I didn’t idealize adulthood. I could see the adults were pretty messed up. I just hoped to allude those who would like to institutionalize me (as they did my Mother) for my “special” gifts.

Marie October 31, 2011 at 10:40 am

I’m another one that doesn’t agree with an “idyllic” version of childhood, and I really feel that this attitude is detrimental when it comes to parenting. I’ve written a short post myself jumping off from this one:
http://bling-ma.blogspot.com/2011/10/childhood-is-rough.html

David October 31, 2011 at 6:05 pm

Weird how everyone instantly knows childhood is no piece of cake, yet the prevailing cultural image of it is so squeaky clean. Maybe we can’t bear the thought of children suffering as a matter of course.

Janet November 14, 2013 at 9:56 pm

What you say, but about babies magnified x10. Being a baby looks really bloody difficult, and involves a lot of crying about weird shit, and a lot of behaviour that would have me calling the police if anyone other than a baby was doing it. But we as a society have this chocolate box image of babies as gentle and innocent. And I think it’s really bloody dangerous and leads to a lot of PND among other things.

Collin Ferry October 31, 2011 at 10:58 am

Awesome post. I did not expect to be reading about childhood this morning. Interestingly enough, I have a vivid memory of being a child and thinking, “Remember, when you’re an adult, that as a child you understood far more than you let on.” The world has been trying to get me to forget that, causing me to think, “surely I didn’t -really- know anything.”

This has been a wonderful reminder that I did have a unique understanding as a child; I had my face in the firehose of life.

David October 31, 2011 at 6:06 pm

Kids blow my mind with what they absorb. My 2-year-old nephew remembers everything. I don’t even remember what day it is. (Tuesday?)

Joanna May 2, 2013 at 4:41 am

“Remember, when you’re an adult, that as a child you understood far more than you let on.”

I remember thinking this as well. In fact, those are some of my most vivid memories of early childhood. I don’t have kids but many of my friends do. Often, we’ll be in the car and my friends will be talking about stuff that seems highly innapropriate for a child to hear. As if the child is still a baby, and cannot comprehend what is being said. I assume it’s because they have forgotten how much they were aware of when they were that age. Sometimes though, I wonder, if perhaps I was more aware of what was going on than most kids at such a young age.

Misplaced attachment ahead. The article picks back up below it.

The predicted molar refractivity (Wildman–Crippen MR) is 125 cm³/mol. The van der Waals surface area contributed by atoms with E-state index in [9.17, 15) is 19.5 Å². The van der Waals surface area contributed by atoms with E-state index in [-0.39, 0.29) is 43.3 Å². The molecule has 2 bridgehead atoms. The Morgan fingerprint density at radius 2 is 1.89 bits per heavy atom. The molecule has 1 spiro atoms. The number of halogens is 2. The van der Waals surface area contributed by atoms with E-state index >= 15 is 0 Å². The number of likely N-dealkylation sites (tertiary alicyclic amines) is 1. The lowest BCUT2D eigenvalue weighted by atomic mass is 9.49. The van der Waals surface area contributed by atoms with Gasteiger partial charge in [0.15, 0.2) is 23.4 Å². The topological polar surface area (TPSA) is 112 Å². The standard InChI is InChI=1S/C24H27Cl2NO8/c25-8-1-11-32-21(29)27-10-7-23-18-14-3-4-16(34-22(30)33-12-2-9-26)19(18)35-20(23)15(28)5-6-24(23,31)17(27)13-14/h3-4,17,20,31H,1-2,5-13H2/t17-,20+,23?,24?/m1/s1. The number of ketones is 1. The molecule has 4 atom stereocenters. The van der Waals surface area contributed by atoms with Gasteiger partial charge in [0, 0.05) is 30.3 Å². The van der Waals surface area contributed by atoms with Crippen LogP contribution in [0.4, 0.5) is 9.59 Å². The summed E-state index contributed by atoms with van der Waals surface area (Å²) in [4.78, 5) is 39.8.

Luey Anderson October 31, 2011 at 1:48 pm

Wow David..another thought provoking and heart knocking posting…I can see and relate myself to how you could be motivated to such depths of thought from Sally Mann’s photos, but am awed by your talent for expressing the complicated emotions and feelings evoked by the photographs of her kids. I am grateful I took the time from my adulthood to immerse myself in your article and the wonderful photographs, to reflect and travel back in time to my own childhood. Thank you!

David October 31, 2011 at 5:56 pm

Glad I could help you time travel this morning :)

Maria October 31, 2011 at 3:37 pm

The potency of all those feelings we had when we were in the single digits or the early double digits rise to the surface every time we recall a memory. I get physical reactions whenever I remember something intense from childhood. My face will get red or my throat tightens like I’m reliving the whole episode. We still are those little people, just more socialized.

David October 31, 2011 at 5:55 pm

Yeah, I’m not sure how old I was when I realized that adults aren’t distinctly different from children. There is no real “graduation” where you become an adult. I always felt like there would be. We’re still vulnerable and incompetent in a lot of ways, we just have a pretty firm idea of what to expect, which probably works against us as often as it helps.

Raj November 1, 2011 at 1:35 pm

Wonderful post. I think , we humans not only idealize our childhood but our whole life . No wonder we hear people especially old ones , talking about good old days.

Avi November 1, 2011 at 3:04 pm

Maybe this is why history seems so confusing and I never understood WWI back when I was a kid. History is what adults do.

edmond0925 November 1, 2011 at 9:20 pm

This is the first time I’ve been to this page. And thankfully, I did! I love the way you wrote this story and I love the pictures you posted. Keep up the good work David!

Jeff Mcintyre November 2, 2011 at 7:14 am

Great article David. I just can’t, for the life of me, decide if finding it is a blessing or a curse? On one hand, since first reading your article last week I seem to have this huge sense of guilt towards my 7 year old. The guilt stemming from the realization of how I have selfishly chosen to underestimate the harshness of his journey towards adulthood. On the other hand, I am trying to be optimistic about my chances of improving as a parent due to the new consciousness this article/discussion has brought me.

Very well written article on a topic I never tackled before David. Curse or blessing, thank you.

Jeff

David November 4, 2011 at 6:40 pm